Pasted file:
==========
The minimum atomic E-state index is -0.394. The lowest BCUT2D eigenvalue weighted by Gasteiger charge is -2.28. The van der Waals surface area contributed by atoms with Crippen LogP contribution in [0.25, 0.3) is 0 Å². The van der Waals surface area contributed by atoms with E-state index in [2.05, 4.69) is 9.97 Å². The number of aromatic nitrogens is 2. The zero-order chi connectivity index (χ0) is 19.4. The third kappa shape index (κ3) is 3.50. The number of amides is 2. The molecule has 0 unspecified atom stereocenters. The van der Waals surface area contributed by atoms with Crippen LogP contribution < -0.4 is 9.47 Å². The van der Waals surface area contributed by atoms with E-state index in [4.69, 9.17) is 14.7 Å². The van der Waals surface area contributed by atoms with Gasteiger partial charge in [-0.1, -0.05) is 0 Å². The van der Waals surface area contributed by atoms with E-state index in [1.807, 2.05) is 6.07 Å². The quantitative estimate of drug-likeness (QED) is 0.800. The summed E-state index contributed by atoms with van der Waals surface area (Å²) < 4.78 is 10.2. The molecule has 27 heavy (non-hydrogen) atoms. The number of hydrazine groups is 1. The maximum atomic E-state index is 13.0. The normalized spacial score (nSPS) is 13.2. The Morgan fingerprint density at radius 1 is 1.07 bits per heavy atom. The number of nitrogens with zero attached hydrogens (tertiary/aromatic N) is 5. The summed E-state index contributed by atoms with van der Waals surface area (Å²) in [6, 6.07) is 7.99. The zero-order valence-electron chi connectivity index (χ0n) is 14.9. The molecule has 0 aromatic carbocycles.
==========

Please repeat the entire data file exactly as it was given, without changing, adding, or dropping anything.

The minimum atomic E-state index is -0.394. The lowest BCUT2D eigenvalue weighted by Gasteiger charge is -2.28. The van der Waals surface area contributed by atoms with Crippen LogP contribution in [0.25, 0.3) is 0 Å². The van der Waals surface area contributed by atoms with E-state index in [2.05, 4.69) is 9.97 Å². The number of aromatic nitrogens is 2. The zero-order chi connectivity index (χ0) is 19.4. The third kappa shape index (κ3) is 3.50. The number of amides is 2. The molecule has 0 unspecified atom stereocenters. The van der Waals surface area contributed by atoms with Crippen LogP contribution < -0.4 is 9.47 Å². The van der Waals surface area contributed by atoms with E-state index in [4.69, 9.17) is 14.7 Å². The van der Waals surface area contributed by atoms with Gasteiger partial charge in [-0.1, -0.05) is 0 Å². The van der Waals surface area contributed by atoms with E-state index in [1.807, 2.05) is 6.07 Å². The quantitative estimate of drug-likeness (QED) is 0.800. The summed E-state index contributed by atoms with van der Waals surface area (Å²) < 4.78 is 10.2. The molecule has 27 heavy (non-hydrogen) atoms. The number of hydrazine groups is 1. The maximum atomic E-state index is 13.0. The normalized spacial score (nSPS) is 13.2. The Morgan fingerprint density at radius 1 is 1.07 bits per heavy atom. The number of nitrogens with zero attached hydrogens (tertiary/aromatic N) is 5. The summed E-state index contributed by atoms with van der Waals surface area (Å²) in [6, 6.07) is 7.99. The zero-order valence-electron chi connectivity index (χ0n) is 14.9. The molecule has 0 aromatic carbocycles.